Salespeople tend to be hunters, while marketers should be gatherers (or even better, nurturers/farmers).  So a sales person would rather track a mammoth 10 km over the tundra for the 5% chance that s/he might stick a spear in some lethal manner into the beast. Marketers should prefer to stay at home and sow the field, pick the fruit, milk the goats, set the snares, collect the eggs, etc.  Both are viable survival strategies: if the marketer gathers enough protein every day to feed the family, or the salesperson kills a mammoth that feeds the family for 20 days, it’s a wash.

But what if you’re at a trade show, and there’s a HERD of mammoths walking straight up the valley?  In my experience, the salespeople are either, a) not “there” because they’re chasing some mammoth 10 km away (whether on their cell phone, or in some out-of-the-way place like the back of the booth), or b) not engaging the herd because their skills are focused on killing single mammoths; not confining, evaluating, flagging, or tracking entire herds of them.  Marketers (at least good ones) see the herd and think, “How can I pick the best ones to send my hunters after?”

The techniques that can be used to overcome these innate behavioural patterns, and actually make going to a trade show WORTH IT, are discussed in the following recorded seminar.

If you would like to hear me talk for 17 minutes about Effective Trade Show Attendance along with some pretty useless PowerPoint slides (hey – I was working for IBM – they DEMAND useless PowerPoint slides), you can watch this presentation.  You’ll have to enter your name and email, but it loads pretty quickly.

What the Heck is That? Part 4

mascotContinuing in the series (1, 2, 3) of inexplicable marketing images, here we have a variation: an inexplicable marketing lifeform.  This is the official mascot for the 2010 IAAF World Junior Track & Field Championships here in Moncton.  You can read all about it here.

It has no name yet; there is a city-wide contest to decide that.  I’m hoping that when it is eventually named, the moniker will give me a hint as to what it’s supposed to BE.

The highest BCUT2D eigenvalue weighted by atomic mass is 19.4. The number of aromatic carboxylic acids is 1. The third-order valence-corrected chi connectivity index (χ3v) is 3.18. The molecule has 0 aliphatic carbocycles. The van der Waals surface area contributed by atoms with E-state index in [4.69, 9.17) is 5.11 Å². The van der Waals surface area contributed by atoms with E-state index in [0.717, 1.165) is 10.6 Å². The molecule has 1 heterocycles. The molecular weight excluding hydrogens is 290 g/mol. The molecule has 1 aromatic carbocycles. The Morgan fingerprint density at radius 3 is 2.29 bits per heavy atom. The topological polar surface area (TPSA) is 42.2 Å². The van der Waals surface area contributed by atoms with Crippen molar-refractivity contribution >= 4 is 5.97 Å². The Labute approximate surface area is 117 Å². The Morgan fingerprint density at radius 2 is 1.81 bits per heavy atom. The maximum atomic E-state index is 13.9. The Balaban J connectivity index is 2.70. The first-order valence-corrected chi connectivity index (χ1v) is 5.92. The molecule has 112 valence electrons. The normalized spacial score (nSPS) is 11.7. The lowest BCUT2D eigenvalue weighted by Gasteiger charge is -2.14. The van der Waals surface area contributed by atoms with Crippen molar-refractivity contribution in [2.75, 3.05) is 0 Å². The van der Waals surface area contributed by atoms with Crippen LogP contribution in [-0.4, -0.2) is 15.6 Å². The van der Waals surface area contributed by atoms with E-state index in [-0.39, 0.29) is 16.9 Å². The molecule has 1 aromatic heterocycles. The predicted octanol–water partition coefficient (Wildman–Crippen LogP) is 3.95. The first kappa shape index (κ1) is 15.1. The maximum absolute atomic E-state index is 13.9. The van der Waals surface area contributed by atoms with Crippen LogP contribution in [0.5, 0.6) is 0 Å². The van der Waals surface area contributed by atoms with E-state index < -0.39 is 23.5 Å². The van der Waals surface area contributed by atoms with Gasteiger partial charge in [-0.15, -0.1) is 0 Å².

Let’s consider the elements.  The basic body shape appears to be a carrot.  Then there are the bunny ears, a quite shocking sky-blue hue.  Next, the face, which features Bonhomme Carnaval‘s eyes and nose, cheeks that look very chipmunky, a gaping maw reminiscent of the Joker from the Batman comics (not the movies), and a suspiciously lascivious tongue peeking out (but no teeth!)  And there’s an odd strap-like thing that appears to be hold the face to the head.  The appendages appear to be whale flukes, and are the same shade as the ears – it’s odd to see such an abrupt change of color in an animal’s coat, so I guess there is clothing implied.

There is a tonne of great stuff going on in Moncton these days.  We have a mayor who is committed to the promotion of arts, culture and heritage.  We have so far avoided the international economic turmoil.  We stand a good chance of being named the world’s most intelligent community in New York this week.  We have all kinds of regional, national, and international events on the horizon.  And yet the best we can come up with to greet the world’s athletes next year is this mutant vegetable-animal clothes-wearing sexual deviant.


I’m a Mac. And I’m a P.C.*

shuffle* Peeved Consumer.

Yesterday we gave our daughter a new iPod Shuffle.  It was partly to replace the generic MP3 player she used to have that died, and partly to celebrate (another) excellent report card.

So we already had a bunch of MP3s that I had purchased over the past couple of years (yes – purchased).  I blithely thought I could just transfer all the High School Musical, Jonas Brothers, Hannah Montana, and Lenny Kravitz(!) songs from my hard drive onto her new Shuffle.  So I did, then let the four hour charging period elapse.  When we took it off the charging station, presto!  Nothing!